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Could a skin patch melt away unwanted fat?

4 days agoTechnology / Gadgets : Gizmag

Someday in the not-too-distant future, getting rid of those unwanted "love handles" may be as easy as applying skin patches to your lower abdomen. In experiments on obese mice, researchers from Columbia University Medical Center andShow More Summary

Skin patch dissolves 'love handles' in mice

(Columbia University Medical Center) Researchers have developed a medicated skin patch that can turn energy-storing white fat into energy-burning brown fat locally while raising the body's metabolism. The patch could be used to burn off pockets of unwanted fat and treat metabolic disorders like obesity and diabetes.

NewYork-Presbyterian/Columbia University Medical Center's Tele-Ophthalmology Unit Pioneers Anti-Blindness Effort

NewYork-Presbyterian/Columbia University Medical Center (CUMC) recently unveiled a state-of-the-art mobile testing unit in a push to reduce blindness-causing eye diseases across the city.

Suicide attempts on the rise in US, finds study

(Columbia University Medical Center) New data confirm that suicide attempts among US adults are on the rise, with a disproportional effect on younger, socioeconomically disadvantaged adults with a history of mental disorders.

Marijuana may produce psychotic-like effects in high-risk individuals

(Columbia University Medical Center) Marijuana may bring on temporary paranoia and other psychosis-related effects in individuals at high risk of developing a psychotic disorder, finds a preliminary study from researchers at Columbia University Medical Center (CUMC).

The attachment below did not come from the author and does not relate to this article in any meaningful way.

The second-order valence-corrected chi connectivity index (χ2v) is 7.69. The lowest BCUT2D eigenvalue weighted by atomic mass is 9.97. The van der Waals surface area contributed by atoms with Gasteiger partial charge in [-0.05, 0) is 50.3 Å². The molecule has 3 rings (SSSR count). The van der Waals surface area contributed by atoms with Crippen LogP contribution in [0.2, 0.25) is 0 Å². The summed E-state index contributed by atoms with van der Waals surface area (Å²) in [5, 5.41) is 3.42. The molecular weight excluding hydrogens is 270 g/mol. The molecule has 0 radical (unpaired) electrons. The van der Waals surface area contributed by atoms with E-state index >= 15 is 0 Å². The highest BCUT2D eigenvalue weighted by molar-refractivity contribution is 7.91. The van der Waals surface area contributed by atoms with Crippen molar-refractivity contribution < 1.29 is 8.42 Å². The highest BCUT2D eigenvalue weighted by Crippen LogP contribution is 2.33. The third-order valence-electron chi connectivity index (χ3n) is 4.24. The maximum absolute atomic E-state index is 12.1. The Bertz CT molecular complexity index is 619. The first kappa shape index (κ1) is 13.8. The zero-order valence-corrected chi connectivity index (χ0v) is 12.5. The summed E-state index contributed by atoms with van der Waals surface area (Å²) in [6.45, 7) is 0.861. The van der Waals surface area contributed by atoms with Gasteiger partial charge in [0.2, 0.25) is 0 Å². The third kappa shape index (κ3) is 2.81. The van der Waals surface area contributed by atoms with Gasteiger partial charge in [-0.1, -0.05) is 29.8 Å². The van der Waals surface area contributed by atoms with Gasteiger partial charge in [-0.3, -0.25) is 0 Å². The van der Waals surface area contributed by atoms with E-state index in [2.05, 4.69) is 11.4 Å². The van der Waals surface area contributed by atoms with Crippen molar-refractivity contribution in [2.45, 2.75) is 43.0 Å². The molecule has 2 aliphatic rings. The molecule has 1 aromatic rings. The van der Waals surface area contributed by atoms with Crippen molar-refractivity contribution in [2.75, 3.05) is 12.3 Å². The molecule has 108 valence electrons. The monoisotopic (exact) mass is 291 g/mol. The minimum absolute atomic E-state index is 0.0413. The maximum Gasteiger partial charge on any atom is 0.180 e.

Predicting atypical development in infants at high risk for autism?

(Columbia University Medical Center) New research from the Sackler Institute for Developmental Psychobiology at Columbia University Medical Center (CUMC) identifies a potential biomarker that predicts atypical development in 1- to 2-month-old infants at high versus low familial risk for developing autism spectrum disorders (ASD).

Cancer Immunotherapy May Get a Boost by Disabling Specific T Cells

Cancer immunotherapy drugs only work for a minority of patients, but a generic drug now used to increase blood flow may be able to improve those odds, a study by Columbia University Medical Center (CUMC) researchers suggests.

Cancer immunotherapy may get a boost by disabling specific T cells

(Columbia University Medical Center) Cancer immunotherapy drugs only work for a minority of patients, but a generic drug now used to increase blood flow may be able to improve those odds, a study by Columbia University Medical Center researchers suggests.

Malaria: Drug candidate may reduce spread of the parasite

(Columbia University Medical Center) Scientists have identified a class of compounds that can block transmission of the parasite that causes malaria and reduce resistance to currently available drugs.

Dr. Pawel Muranski to Head New Cellular Immunotherapy Laboratory at NewYork-Presbyterian/Columbia University Medical Center

Dr. Pawel Muranski has joined NewYork-Presbyterian and Columbia University Medical Center (CUMC) as director of cellular immunotherapy at the newly established Good Manufacturing Practices (GMP) cell production lab and assistant director of Transfusion Medicine and Cellular Therapy.